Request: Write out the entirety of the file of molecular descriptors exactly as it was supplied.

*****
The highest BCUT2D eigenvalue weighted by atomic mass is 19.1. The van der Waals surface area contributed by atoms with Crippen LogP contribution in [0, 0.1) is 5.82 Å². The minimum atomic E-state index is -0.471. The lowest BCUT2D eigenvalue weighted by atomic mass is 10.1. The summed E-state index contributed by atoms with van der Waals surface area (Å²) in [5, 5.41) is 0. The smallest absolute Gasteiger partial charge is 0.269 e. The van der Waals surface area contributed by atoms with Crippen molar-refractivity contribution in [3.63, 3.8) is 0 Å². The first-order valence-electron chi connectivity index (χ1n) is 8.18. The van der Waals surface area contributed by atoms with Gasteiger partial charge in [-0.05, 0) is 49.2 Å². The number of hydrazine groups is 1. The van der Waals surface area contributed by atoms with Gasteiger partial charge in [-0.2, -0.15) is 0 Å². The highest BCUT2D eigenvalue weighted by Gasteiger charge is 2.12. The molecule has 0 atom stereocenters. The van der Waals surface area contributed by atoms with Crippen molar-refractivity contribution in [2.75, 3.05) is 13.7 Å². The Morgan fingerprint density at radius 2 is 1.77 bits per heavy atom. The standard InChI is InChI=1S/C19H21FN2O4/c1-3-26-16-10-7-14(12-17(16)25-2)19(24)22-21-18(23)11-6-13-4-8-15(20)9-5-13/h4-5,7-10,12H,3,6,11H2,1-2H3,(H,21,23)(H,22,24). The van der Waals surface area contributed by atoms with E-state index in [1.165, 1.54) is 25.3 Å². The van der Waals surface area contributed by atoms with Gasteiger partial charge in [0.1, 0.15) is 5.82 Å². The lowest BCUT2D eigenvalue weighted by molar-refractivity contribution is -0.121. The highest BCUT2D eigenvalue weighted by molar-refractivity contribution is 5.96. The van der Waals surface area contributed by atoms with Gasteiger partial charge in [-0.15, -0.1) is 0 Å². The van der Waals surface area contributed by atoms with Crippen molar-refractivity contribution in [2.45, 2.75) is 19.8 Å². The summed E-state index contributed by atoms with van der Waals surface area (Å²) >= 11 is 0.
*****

The highest BCUT2D eigenvalue weighted by atomic mass is 19.1. The van der Waals surface area contributed by atoms with Crippen LogP contribution in [0, 0.1) is 5.82 Å². The minimum atomic E-state index is -0.471. The lowest BCUT2D eigenvalue weighted by atomic mass is 10.1. The summed E-state index contributed by atoms with van der Waals surface area (Å²) in [5, 5.41) is 0. The smallest absolute Gasteiger partial charge is 0.269 e. The van der Waals surface area contributed by atoms with Crippen molar-refractivity contribution in [3.63, 3.8) is 0 Å². The first-order valence-electron chi connectivity index (χ1n) is 8.18. The van der Waals surface area contributed by atoms with Gasteiger partial charge in [-0.05, 0) is 49.2 Å². The number of hydrazine groups is 1. The van der Waals surface area contributed by atoms with Gasteiger partial charge in [-0.2, -0.15) is 0 Å². The highest BCUT2D eigenvalue weighted by Gasteiger charge is 2.12. The molecule has 0 atom stereocenters. The van der Waals surface area contributed by atoms with Crippen molar-refractivity contribution in [2.75, 3.05) is 13.7 Å². The Morgan fingerprint density at radius 2 is 1.77 bits per heavy atom. The standard InChI is InChI=1S/C19H21FN2O4/c1-3-26-16-10-7-14(12-17(16)25-2)19(24)22-21-18(23)11-6-13-4-8-15(20)9-5-13/h4-5,7-10,12H,3,6,11H2,1-2H3,(H,21,23)(H,22,24). The van der Waals surface area contributed by atoms with E-state index in [1.165, 1.54) is 25.3 Å². The van der Waals surface area contributed by atoms with Gasteiger partial charge in [0.1, 0.15) is 5.82 Å². The lowest BCUT2D eigenvalue weighted by molar-refractivity contribution is -0.121. The highest BCUT2D eigenvalue weighted by molar-refractivity contribution is 5.96. The van der Waals surface area contributed by atoms with Gasteiger partial charge in [-0.15, -0.1) is 0 Å². The van der Waals surface area contributed by atoms with Crippen molar-refractivity contribution in [2.45, 2.75) is 19.8 Å². The summed E-state index contributed by atoms with van der Waals surface area (Å²) >= 11 is 0.